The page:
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Keeping Projects On Track

Fri, 12/17/2010 - 10:51am
Bob Harrell, President and CEO, Management Controls Inc.

Completing chemical plant turnarounds, construction and routine maintenance activities on time and on budget is an elusive goal for most process industry manufacturers. According to industry lore, a staggering 85 percent of North American turnarounds are completed late and/or over budget.

One of the key deficiencies is the lack of real-time visibility into contractor activities and costs. With hundreds or thousands of contractor craftsmen working on site on any given day, it’s impossible for owners and contractors to stay on top of individual craftsman hours, activities and costs using traditional manual methods — paper timesheets and spreadsheets. Project teams are typically in the dark regarding a project’s current (right now!) status — when will we complete the approved scope of work and what will the total cost be. An abiding lack of visibility makes it difficult for them to react to ever-changing requirements, or identify and address new demands before they delay the entire project (and your bonus).

There is a “culture of performance” at leading chemical plants and other process industry manufacturers. You can see it everything they do: OSHA safety awards, industry-leading profitability and top ranking in industry metrics.  Here are some of the best practices used by project teams at these plants:

Establishing and monitoring maintenance, turnarounds and capital project key performance indicators (KPIs). Project teams constantly evaluate real-time information from automated contractor cost management systems. This system is integrated with CMMS, scheduling and badge in/out access control systems. Best-in-class manufacturers are using these real-time metrics to effectively manage costs and support spur-of-the-moment decisions.

Key metrics to measure include: planned vs. actual real-time headcount by contractor (vendor)/skill/shift; alerts of labor and equipment “no-shows;” equipment and materials used by contractors each shift; cumulative hours and costs at the purchase order (PO), work order (WO) and activity level; planned vs. actual variance reporting of interim and final costs; and POs and WOs that are approaching planned cost and hours limits.  This provides a single version of the truth. Sharing information and alerts, owners and contractors collaboratively get the job done.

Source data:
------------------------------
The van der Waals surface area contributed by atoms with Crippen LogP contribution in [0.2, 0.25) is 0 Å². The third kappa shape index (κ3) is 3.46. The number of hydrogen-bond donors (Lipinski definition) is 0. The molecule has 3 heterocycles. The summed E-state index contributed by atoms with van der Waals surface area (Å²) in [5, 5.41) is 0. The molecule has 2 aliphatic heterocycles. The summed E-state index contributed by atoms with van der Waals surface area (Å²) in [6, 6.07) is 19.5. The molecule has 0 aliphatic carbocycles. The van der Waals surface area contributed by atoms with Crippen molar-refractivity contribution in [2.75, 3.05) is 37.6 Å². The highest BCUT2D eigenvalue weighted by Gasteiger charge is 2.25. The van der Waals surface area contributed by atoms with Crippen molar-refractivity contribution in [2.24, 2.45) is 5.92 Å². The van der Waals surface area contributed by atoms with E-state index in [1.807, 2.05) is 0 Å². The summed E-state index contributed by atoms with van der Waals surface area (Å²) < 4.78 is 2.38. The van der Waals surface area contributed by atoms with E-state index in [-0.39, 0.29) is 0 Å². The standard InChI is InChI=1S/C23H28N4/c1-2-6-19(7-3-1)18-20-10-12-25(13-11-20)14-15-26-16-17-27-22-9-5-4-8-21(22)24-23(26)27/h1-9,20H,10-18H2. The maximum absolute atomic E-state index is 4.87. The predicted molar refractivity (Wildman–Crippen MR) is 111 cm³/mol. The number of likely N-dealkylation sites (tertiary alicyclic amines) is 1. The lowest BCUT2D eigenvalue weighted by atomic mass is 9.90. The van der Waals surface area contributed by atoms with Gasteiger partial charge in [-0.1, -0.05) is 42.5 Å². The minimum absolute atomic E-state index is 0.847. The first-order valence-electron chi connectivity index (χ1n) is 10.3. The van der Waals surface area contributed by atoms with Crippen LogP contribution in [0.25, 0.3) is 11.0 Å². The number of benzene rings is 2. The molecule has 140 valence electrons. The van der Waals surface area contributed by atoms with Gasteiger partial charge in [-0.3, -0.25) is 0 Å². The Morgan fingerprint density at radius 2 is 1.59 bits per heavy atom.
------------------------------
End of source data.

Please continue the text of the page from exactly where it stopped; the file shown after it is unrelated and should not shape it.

Achieving daily cost transparency through automation. Cutting-edge plants are taking analytics to the next level by achieving “daily cost transparency” — real-time information available at the end of each day that reports the status of activities performed by contractors and associated project costs. The hours and costs can then be allocated to purchase orders or work orders so the project has a next-day update of actual hours spent and costs.

These burned hours can be automatically forwarded to a planning and scheduling system(s) so everyone is aware of activity status, how much has been completed, and the latest estimate of project total cost and duration is calculated. This information enables project and plant management to make informed decisions “on the fly” based on actual project status. It also eliminates payment disputes, and facilitates accurate and timely payment to contractors.

Streamlining and standardizing business processes. Streamlining and standardizing core processes, like contract terms and conditions, shift scheduling, work hours and time-keeping and invoicing, enable owners and contractors to work efficiently and better manage all aspects of the project. Processes to consider standardizing include: implementing standard contracts with localized commercial rates; developing standard contract commercial terms and conditions templates; using consistent nomenclatures and definitions for labor skills and qualifications, equipment and materials.

Implementing smart contracting. Contracts should be guided by the company’s current contracting strategy and match project risk to contract types. For example, it’s effective to use lump sum contracts when there is a well-defined project scope; to use unit rate contracts to improve productivity and control costs; and to use time and materials contracts when the project scope is flexible.

Integrating systems. Sharing data across different systems is important for visibility, efficiency and communication. For example, in addition to access control systems, contractor cost management systems should integrate with CMMS (computerized maintenance management software) and ERP systems to enable accurate and timely payment.

Project teams can keep construction, turnarounds and maintenance projects on track by implementing best practices and automating contractor cost management. As experienced by “culture of performance” chemical plants, the visibility that can be achieved enables more informed decisions when managing ever-changing circumstances, and help bring projects to a successful completion — on time and on budget. Everyone wins.

Bob Harrell is president and CEO at Management Controls Inc., a leader in contractor cost management software. For more information, please call Harrell at (281) 590-5881, ext. 111 or e-mail him at bob.harrell@mccorp.com, or visit www.mccorp.com.

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